Enjoy the current installment of “weekend reading for financial planners” – this week’s edition kicks off with the incredibly sad news that Vanguard founder and index investing pioneer, Jack Bogle, has passed away at the age of 89… but his legacy will live on, in both the books he wrote, the index funds he created, and the company he built with a unique mutual structure that ensures it will continue to support his legacy long after he’s gone.
Also in the news this week is the ongoing government shutdown, which looks increasingly likely to drag on for an extended period of time… and is leading economists and analysts to start assessing all the secondary effects that may soon emerge as agencies run out of stop-gap measures, from TSA shortages at airports to the Department of Agriculture’s food stamps program and nearly $460M of lease payments to various commercial real estate investors that won’t be paid every month the shutdown continues.
From there, we have a number of tax planning articles this week, including an announcement from the IRS in Notice 2019-11 that tax underpayment penalties will be waived in 2018 for anyone whose estimated tax payments and withholding added up to at least 85% of their total tax liability (instead of the usual 90%), a look at the various above-the-line tax deductions you can still take even with a higher standard deduction that limits the ability to itemize, and some tips on how to prepare and get organized for the upcoming tax season.
We also have several advisor technology articles, from a look at the increasingly sticky issue of who really owns a client’s financial data (and how the industry may need to change to really empower consumers to own and control their own financial data), a look at what AI will really likely do for financial advisors (hint: think “make advisors more proactive,” not “replace them”), the hazards of “legacy technology” for financial advisors, and how the creator of the modern password requirement (with upper- and lower-case letters, numbers, and special characters) regrets what he created as we’ve now reached the point of requiring passwords that are very difficult for consumers to use and remember but easier and easier for malicious computers to hack (as computing power grows exponentially greater every year).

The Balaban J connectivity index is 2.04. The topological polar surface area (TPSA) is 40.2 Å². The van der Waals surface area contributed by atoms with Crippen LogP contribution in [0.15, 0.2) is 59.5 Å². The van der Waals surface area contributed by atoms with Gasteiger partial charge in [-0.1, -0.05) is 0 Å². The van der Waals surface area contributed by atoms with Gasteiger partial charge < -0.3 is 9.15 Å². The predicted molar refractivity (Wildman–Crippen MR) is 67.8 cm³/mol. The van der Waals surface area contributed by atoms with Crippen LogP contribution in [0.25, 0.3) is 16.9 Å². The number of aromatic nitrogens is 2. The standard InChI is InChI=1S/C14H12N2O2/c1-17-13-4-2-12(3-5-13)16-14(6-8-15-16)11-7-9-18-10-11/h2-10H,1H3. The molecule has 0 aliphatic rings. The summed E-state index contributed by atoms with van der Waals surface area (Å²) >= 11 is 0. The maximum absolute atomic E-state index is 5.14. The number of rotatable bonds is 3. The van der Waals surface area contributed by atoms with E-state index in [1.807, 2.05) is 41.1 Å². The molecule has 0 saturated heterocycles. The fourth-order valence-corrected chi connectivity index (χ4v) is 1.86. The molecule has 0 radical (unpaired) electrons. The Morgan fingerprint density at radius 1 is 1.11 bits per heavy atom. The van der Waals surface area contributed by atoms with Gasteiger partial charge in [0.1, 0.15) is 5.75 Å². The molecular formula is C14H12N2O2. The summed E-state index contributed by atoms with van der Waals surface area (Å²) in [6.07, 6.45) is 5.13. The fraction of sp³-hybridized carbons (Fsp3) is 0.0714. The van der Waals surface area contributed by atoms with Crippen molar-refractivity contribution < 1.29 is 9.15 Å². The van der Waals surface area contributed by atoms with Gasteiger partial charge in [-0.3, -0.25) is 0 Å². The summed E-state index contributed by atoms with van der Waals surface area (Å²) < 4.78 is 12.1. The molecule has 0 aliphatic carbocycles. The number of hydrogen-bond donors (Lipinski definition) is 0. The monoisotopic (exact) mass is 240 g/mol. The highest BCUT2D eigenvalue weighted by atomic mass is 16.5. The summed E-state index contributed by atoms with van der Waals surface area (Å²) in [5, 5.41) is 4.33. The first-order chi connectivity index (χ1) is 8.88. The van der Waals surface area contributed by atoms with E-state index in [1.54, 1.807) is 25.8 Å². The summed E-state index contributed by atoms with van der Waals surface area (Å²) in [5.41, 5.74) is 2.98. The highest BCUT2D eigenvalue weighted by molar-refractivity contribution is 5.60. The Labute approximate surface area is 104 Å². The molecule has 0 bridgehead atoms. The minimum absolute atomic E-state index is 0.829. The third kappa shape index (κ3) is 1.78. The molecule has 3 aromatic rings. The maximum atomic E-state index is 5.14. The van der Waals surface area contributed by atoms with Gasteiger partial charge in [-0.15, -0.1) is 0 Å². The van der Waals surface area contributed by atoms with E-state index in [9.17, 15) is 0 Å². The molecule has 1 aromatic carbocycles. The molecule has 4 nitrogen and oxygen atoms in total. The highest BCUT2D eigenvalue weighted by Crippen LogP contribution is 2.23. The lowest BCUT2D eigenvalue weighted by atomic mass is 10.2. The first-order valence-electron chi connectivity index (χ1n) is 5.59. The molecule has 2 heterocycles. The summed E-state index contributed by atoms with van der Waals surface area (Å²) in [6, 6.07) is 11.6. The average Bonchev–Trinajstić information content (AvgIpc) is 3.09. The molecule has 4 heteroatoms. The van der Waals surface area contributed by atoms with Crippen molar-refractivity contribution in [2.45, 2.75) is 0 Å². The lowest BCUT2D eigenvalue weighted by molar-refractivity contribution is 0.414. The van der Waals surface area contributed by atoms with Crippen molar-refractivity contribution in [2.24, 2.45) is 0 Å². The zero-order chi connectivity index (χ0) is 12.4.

We wrap up with three interesting articles, all around the theme of the habits and time use of successful and affluent people: the first looks at how the affluent spend their time, finding that what leads to happiness isn’t just having more wealth, or spending it on experiences per se, but simply engaging their leisure time in any kind of more “active” leisure (e.g., exercising or volunteering) rather than more passive leisure (e.g., watching TV or just relaxing); the second explores the “boring” habits of successful people, who tend to write things down, simplify their lives to reduce unnecessary choices, but still remain open to updating and changing their systems over time; and the last looks at how one of the most common first or early jobs of the ultra-wealthy was some kind of “sales” job, as the reality is that for everyone – even, and including, fiduciary advisors – it’s still absolutely vital to have sales skills in the modern era, if only to be able to sell yourself and your value (whether it’s to a client or boss).
Enjoy the “light” reading, and Happy New Year!